Healthcare pros show interest in Apple’s Vision Pro — survey

Healthcare is a huge opportunity for Apple’s Vision Pro, with up to three-quarters of US healthcare professionals open to exploring how to use the devices at work, a Tebra survey indicates.

The survey of of 130 healthcare professionals and 1,003 Americans seems well-timed. We’ve seen a cavalcade of health-related applications for visionOS appear since the device first arrived last month. It’s already widely understood that spatial computing will usher in transformative change across a multitude of industries — and healthcare seems ripe for that kind of disruption.

Why will healthcare get spatial?

Why is that? In the most basic terms, these devices enable medical professionals to deliver high-quality care at a distance as long as patients are in front of suitable video cameras. This could quite literally save lives in some situations, enabling specialist diagnosis at a distance in remote areas (so long as there’s an Internet connection).

But the devices are also proving useful during surgery, enabling doctors to monitor vital signs from multiple sources in one screen while keeping an eye on the patient. Training is also becoming a well-travelled path, as medical publishers figure out how to exploit the technology, from 3D models of vital organs to virtualized surgery practice — or even planning full-scale operations.

What all these uses hold in common is that they combine virtual worlds with the real world and advanced computation to deliver more efficiency in medicine. For once, that’s quite a welcome development, as it should mean (assuming political leaders begin making good long-term decisions for a change) that the world shortage that exists in professional medical staff can be eased by empowering those that do exist to achieve more while new talent is trained.

This is why the healthcare industry is taking such an interest in Apple’s tech, something made more intense because of Apple’s additional focus on privacy.

Healthcare data is considered to be highly personal, so you want the technology tools you use to treat, diagnose, and mitigate health problems to be private by design. And that is something Apple works hard to achieve.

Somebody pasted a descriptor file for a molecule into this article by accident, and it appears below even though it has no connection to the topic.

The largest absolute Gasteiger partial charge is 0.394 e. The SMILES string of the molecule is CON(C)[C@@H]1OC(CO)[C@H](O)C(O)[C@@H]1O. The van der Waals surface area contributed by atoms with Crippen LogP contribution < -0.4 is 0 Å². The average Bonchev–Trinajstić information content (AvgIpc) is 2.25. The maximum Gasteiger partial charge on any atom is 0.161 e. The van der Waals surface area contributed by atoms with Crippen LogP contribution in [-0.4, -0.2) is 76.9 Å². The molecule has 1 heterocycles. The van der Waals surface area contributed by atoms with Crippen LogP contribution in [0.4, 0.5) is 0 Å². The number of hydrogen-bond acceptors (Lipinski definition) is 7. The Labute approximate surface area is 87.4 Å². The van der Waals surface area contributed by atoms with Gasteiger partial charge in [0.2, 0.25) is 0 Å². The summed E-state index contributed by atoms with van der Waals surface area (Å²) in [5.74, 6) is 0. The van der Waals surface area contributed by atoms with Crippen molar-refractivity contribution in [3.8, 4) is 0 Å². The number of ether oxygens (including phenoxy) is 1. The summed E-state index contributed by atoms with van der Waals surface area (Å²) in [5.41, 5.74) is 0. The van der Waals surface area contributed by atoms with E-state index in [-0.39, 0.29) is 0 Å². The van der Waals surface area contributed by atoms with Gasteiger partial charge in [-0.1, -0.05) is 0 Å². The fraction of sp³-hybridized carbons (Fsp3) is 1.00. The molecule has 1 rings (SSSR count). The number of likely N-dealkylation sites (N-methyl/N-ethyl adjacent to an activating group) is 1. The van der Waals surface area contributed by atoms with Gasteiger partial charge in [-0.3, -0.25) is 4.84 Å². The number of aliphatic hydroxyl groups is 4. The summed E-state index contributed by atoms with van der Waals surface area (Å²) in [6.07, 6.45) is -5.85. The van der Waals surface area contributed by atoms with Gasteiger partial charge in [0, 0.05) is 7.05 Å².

Healthcare professionals are already interested

Apple’s tech is resonating already. Almost half (48%) of healthcare practitioners in the US already feel positive about using Vision Pro or similar futuristic technology for patient treatment, Tebra tells us.

The leading use case chosen by its survey group remains medical training and education, but interest in other emerging use cases seems to be evolving quickly. The survey found that the most impactful use cases healthcare pros currently see for the Apple Vision Pro include:

  • Medical training/education, 45%.
  • Telemedicine and remote healthcare, 38%.
  • Diagnostic visualization, 32%.
  • Surgical planning/assistance, 28%.
  • Rehabilitation/physical therapy, 20%.
  • Patient education/engagement, 20%.

Patients are also interested. Nearly one in five Americans would be, “more likely to go to a healthcare practitioner using the Apple Vision Pro or similar emerging technology, while one in four would be less likely,” the survey said.

For some of these uses, Apple’s existing health-related solutions can only enhance the utility of visionOS among healthcare professionals. It’s really not hard to see a version of Apple’s Fitness service offering up physical therapy to post-surgical patients remotely under guidance from Vision Pro-equipped experts. That alone could revolutionize delivery of therapies.

Apple sees a lot of opportunity in health

Apple understands all of this, of course; it showcased some existing health apps during the Vision Pro launch. Since that time, numerous health-focused research projects exploring innovative uses of the device have emerged. (Apple also just published a report in which it detailed numerous health-related projects that already exist and are developing on visionOS.)

That report confirms the spaces in which medical professionals envision use of the new wearable computer, including training, remote care, diagnosis, surgical planning, and AI-enabled menta health support. Nearly all of these were echoed by Tebra’s survey.

Apple also named a series of apps either in development or in use, including one called Fundamental Surgery, which delivers surgical training, and CyranoHealth, which exists to help train medical staff on using complex medical equipment.

“At Apple, we believe technology can play an important role in the evolution of healthcare,” said Sumbul Desai, Apple’s vice president of health in the Apple statement. “…The opportunities for health developers to use Apple Vision Pro to help improve procedural planning, education, and outcomes are limitless.”

That may be Apple’s hype, of course, but the proliferation of research studies exploring use of the company’s device on a global basis and the recent survey results tend to back that argument up. The visionOS-driven transformation of healthcare has only just begun. We’ll see where it ends up.

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Copyright © 2024 IDG Communications, Inc.


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